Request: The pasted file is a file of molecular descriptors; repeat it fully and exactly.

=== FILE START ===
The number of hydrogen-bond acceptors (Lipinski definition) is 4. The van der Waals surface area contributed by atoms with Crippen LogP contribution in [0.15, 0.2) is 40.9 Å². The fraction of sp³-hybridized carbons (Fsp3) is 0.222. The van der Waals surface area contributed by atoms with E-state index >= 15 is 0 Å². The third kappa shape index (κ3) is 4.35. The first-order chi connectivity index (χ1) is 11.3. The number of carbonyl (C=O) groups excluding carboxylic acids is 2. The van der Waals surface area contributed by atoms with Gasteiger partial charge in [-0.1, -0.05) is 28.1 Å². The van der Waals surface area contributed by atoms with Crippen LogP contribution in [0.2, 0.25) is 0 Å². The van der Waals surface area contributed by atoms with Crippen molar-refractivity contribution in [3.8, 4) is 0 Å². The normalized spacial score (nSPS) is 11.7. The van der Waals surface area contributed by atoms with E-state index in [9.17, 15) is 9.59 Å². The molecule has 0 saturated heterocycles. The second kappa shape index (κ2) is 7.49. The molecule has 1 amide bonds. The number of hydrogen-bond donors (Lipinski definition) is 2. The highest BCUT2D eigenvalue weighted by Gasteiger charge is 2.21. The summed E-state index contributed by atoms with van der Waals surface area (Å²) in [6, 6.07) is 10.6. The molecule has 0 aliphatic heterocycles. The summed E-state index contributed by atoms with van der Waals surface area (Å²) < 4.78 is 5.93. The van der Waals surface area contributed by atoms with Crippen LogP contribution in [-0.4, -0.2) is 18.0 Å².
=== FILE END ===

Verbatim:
The number of hydrogen-bond acceptors (Lipinski definition) is 4. The van der Waals surface area contributed by atoms with Crippen LogP contribution in [0.15, 0.2) is 40.9 Å². The fraction of sp³-hybridized carbons (Fsp3) is 0.222. The van der Waals surface area contributed by atoms with E-state index >= 15 is 0 Å². The third kappa shape index (κ3) is 4.35. The first-order chi connectivity index (χ1) is 11.3. The number of carbonyl (C=O) groups excluding carboxylic acids is 2. The van der Waals surface area contributed by atoms with Gasteiger partial charge in [-0.1, -0.05) is 28.1 Å². The van der Waals surface area contributed by atoms with Crippen LogP contribution in [0.2, 0.25) is 0 Å². The van der Waals surface area contributed by atoms with Crippen molar-refractivity contribution in [3.8, 4) is 0 Å². The normalized spacial score (nSPS) is 11.7. The van der Waals surface area contributed by atoms with E-state index in [9.17, 15) is 9.59 Å². The molecule has 0 saturated heterocycles. The second kappa shape index (κ2) is 7.49. The molecule has 1 amide bonds. The number of hydrogen-bond donors (Lipinski definition) is 2. The highest BCUT2D eigenvalue weighted by Gasteiger charge is 2.21. The summed E-state index contributed by atoms with van der Waals surface area (Å²) in [6, 6.07) is 10.6. The molecule has 0 aliphatic heterocycles. The summed E-state index contributed by atoms with van der Waals surface area (Å²) < 4.78 is 5.93. The van der Waals surface area contributed by atoms with Crippen LogP contribution in [-0.4, -0.2) is 18.0 Å².